Michele Petersen
‘You are better than your actions’: Mediating Evil in the Thought of Paul Ricoeur in the Light of a Hermeneutics of Contemplative Silence

The philosopher, Paul Ricoeur, challenges us to think our humanity indirectly through “composition” in the dialectic between “original affirmation” and “existential difference.” This combination of joy and sadness reveals a disproportion of the finite and infinite which makes evil possible. We appear as a synthesis—fragile mediators of reality who are forgetful of our origins. We traverse the “enigma” of evil in the “leap” from fallibility to fault, from the possibility of evil to its reality. Imaginatively, we can understand evil insofar as we understand good; goodness is even more primordial than badness. That we are fallible and “capable” of failing is due to our weakness—the limitation from which our “capacity” for evil derives; this is so “only” in “positing” it. In thinking our humanity we reflexively recognize ourselves as we understand the words of responsive phrases such as “there is forgiveness,” or “you are better than your actions.” A hermeneutics of contemplative silence as existence understands, and more and more continually so, that we are better than our actions. Contemplative silence manifests a mode of being and a kind of thinking which can express and reveal the depth of language. There is a concomitant awareness of the depth of reality and the reality of depth. Its primary focus is in transforming reflexive consciousness: In changing our relationship to language we change our relationship to ourselves, and integrally so. This creative, poetic discursive genre is responsive to expressions of evil and injustice. It acknowledges the sacredness of human thinking and yet, does not exceed knowledge and its limits, accords with Ricoeur’s idea of the future-directed orientation of our action as a task correlating with an origin to be revealed, and is attentive to the evocation and transformation of feeling and emotion that suffering arouses. It affords space, too, for movement between different (theological) contexts. Our act of interpretation and the transformation effected whereby we understand ourselves in a new way and recognize ourselves in a new light is for giving ourselves to ourselves for the sake of others.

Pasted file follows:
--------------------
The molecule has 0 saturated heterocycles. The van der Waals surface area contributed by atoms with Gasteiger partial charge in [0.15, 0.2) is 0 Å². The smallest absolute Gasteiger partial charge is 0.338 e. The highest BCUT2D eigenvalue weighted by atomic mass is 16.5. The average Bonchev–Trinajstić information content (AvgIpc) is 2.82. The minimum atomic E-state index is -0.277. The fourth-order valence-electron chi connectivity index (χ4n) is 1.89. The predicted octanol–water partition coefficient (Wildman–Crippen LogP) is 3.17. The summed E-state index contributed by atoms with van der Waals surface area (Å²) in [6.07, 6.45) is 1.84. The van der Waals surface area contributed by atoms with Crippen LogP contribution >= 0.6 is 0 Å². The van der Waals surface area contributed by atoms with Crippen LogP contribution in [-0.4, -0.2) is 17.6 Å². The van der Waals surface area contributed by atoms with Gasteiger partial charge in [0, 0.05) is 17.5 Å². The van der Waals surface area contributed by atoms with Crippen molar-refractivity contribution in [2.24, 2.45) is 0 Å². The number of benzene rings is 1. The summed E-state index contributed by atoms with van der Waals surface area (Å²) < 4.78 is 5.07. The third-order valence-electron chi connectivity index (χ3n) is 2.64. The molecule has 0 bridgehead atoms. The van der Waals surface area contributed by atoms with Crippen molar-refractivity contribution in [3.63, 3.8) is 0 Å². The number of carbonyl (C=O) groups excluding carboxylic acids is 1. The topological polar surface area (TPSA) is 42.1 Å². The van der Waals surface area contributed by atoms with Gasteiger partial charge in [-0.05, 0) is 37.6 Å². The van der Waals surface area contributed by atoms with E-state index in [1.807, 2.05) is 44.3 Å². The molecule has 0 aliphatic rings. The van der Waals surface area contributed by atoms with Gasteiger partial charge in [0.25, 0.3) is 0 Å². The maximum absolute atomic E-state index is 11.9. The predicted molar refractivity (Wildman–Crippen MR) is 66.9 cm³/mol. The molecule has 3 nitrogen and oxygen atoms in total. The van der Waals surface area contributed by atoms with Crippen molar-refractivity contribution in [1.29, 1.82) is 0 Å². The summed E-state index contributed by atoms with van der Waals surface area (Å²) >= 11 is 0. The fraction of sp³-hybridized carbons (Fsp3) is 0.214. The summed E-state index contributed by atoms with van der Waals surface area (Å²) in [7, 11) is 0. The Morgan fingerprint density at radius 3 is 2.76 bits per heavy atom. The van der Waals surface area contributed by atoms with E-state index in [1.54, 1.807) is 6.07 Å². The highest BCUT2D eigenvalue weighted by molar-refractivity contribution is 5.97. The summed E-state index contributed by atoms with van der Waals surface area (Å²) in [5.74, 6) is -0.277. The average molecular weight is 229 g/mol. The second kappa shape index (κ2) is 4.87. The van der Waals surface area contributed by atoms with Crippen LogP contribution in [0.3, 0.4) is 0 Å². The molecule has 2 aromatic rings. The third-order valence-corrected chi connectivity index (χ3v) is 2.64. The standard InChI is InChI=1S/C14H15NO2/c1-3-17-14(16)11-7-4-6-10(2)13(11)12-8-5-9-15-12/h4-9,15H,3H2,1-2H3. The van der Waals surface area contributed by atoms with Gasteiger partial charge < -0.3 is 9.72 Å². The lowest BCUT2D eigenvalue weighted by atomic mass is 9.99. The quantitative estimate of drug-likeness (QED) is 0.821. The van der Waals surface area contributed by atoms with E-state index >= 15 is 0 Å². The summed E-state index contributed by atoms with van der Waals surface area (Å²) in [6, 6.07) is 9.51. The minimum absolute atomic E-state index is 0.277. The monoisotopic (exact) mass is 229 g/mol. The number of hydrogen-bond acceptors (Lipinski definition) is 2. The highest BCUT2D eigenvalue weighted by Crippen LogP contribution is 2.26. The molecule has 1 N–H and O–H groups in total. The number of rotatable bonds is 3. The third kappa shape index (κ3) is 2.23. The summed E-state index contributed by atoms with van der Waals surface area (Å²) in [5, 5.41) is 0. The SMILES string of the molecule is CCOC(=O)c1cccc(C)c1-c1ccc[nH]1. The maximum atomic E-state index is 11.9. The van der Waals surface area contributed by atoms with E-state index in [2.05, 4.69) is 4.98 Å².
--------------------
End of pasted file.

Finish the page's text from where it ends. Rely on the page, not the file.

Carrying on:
Stephen Scheperle
Evil and Religious Experience: an Interpretation of the Works of C.D. Friedrich
through the Thought of Schelling and Schleiermacher

Caspar David Friedrich's works incorporate a number of Schleiermacher's theological understandings. For example, Friedrich's frequent depictions of intimate foreground settings against the backdrop of expansive backgrounds mirrors Schleiermacher's sense of religious experience as the occurrence of the infinite in the finite. Also, Friedrich often places a central figure in a painting who is seemingly transfixed before the landscape. This is similar to Schleiermacher's view of religious experience: an intuition or feeling which is brought about by the living universe's activity upon the receptive individual.

However, there is one particular aspect of Friedrich's works that seems difficult to account for through Schleiermacher's thought. Friedrich often portrays nature as inclusive of dark abysses, disjunctive spaces, and foggy expanses. This repeated seemingly chaotic and forbidding theme runs counter to Schleiermacher's commitment that lawful natural order is what appeals to religious understanding. Thus it seems plausible to account for this aspect of Friedrich's paintings through Schelling's philosophy which does emphasize the abyssal in nature.